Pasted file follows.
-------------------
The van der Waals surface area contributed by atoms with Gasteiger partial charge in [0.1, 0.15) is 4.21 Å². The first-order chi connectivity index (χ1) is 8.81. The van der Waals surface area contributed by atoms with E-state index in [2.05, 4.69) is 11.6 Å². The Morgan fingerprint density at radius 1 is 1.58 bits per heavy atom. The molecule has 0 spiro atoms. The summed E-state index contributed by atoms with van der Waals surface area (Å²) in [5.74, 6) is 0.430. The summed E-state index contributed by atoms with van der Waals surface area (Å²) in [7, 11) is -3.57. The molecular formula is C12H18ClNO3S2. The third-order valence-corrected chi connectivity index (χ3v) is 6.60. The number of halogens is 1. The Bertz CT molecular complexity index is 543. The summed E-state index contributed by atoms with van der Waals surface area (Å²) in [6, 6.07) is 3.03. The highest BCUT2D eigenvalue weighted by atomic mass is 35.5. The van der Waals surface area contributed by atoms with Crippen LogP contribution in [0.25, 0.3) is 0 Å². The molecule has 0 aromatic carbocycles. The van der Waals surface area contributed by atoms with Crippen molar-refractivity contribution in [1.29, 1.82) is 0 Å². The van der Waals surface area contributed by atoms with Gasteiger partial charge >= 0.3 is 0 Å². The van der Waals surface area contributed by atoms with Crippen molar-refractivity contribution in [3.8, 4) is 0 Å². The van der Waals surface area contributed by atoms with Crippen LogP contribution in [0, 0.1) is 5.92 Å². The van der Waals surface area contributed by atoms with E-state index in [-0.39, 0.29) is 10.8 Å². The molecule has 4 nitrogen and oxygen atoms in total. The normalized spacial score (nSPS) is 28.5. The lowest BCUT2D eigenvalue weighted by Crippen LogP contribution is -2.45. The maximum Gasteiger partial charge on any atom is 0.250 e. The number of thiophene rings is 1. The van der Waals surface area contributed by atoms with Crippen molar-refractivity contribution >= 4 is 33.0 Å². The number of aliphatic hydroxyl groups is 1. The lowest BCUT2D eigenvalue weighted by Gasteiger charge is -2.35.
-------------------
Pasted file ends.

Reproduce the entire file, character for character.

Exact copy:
The van der Waals surface area contributed by atoms with Gasteiger partial charge in [0.1, 0.15) is 4.21 Å². The first-order chi connectivity index (χ1) is 8.81. The van der Waals surface area contributed by atoms with E-state index in [2.05, 4.69) is 11.6 Å². The Morgan fingerprint density at radius 1 is 1.58 bits per heavy atom. The molecule has 0 spiro atoms. The summed E-state index contributed by atoms with van der Waals surface area (Å²) in [5.74, 6) is 0.430. The summed E-state index contributed by atoms with van der Waals surface area (Å²) in [7, 11) is -3.57. The molecular formula is C12H18ClNO3S2. The third-order valence-corrected chi connectivity index (χ3v) is 6.60. The number of halogens is 1. The Bertz CT molecular complexity index is 543. The summed E-state index contributed by atoms with van der Waals surface area (Å²) in [6, 6.07) is 3.03. The highest BCUT2D eigenvalue weighted by atomic mass is 35.5. The van der Waals surface area contributed by atoms with Crippen LogP contribution in [0.25, 0.3) is 0 Å². The molecule has 0 aromatic carbocycles. The van der Waals surface area contributed by atoms with Crippen molar-refractivity contribution in [1.29, 1.82) is 0 Å². The van der Waals surface area contributed by atoms with Gasteiger partial charge >= 0.3 is 0 Å². The van der Waals surface area contributed by atoms with Crippen molar-refractivity contribution in [3.8, 4) is 0 Å². The van der Waals surface area contributed by atoms with Crippen LogP contribution in [0, 0.1) is 5.92 Å². The van der Waals surface area contributed by atoms with E-state index in [-0.39, 0.29) is 10.8 Å². The molecule has 4 nitrogen and oxygen atoms in total. The normalized spacial score (nSPS) is 28.5. The lowest BCUT2D eigenvalue weighted by Crippen LogP contribution is -2.45. The maximum Gasteiger partial charge on any atom is 0.250 e. The number of thiophene rings is 1. The van der Waals surface area contributed by atoms with Crippen molar-refractivity contribution >= 4 is 33.0 Å². The number of aliphatic hydroxyl groups is 1. The lowest BCUT2D eigenvalue weighted by Gasteiger charge is -2.35.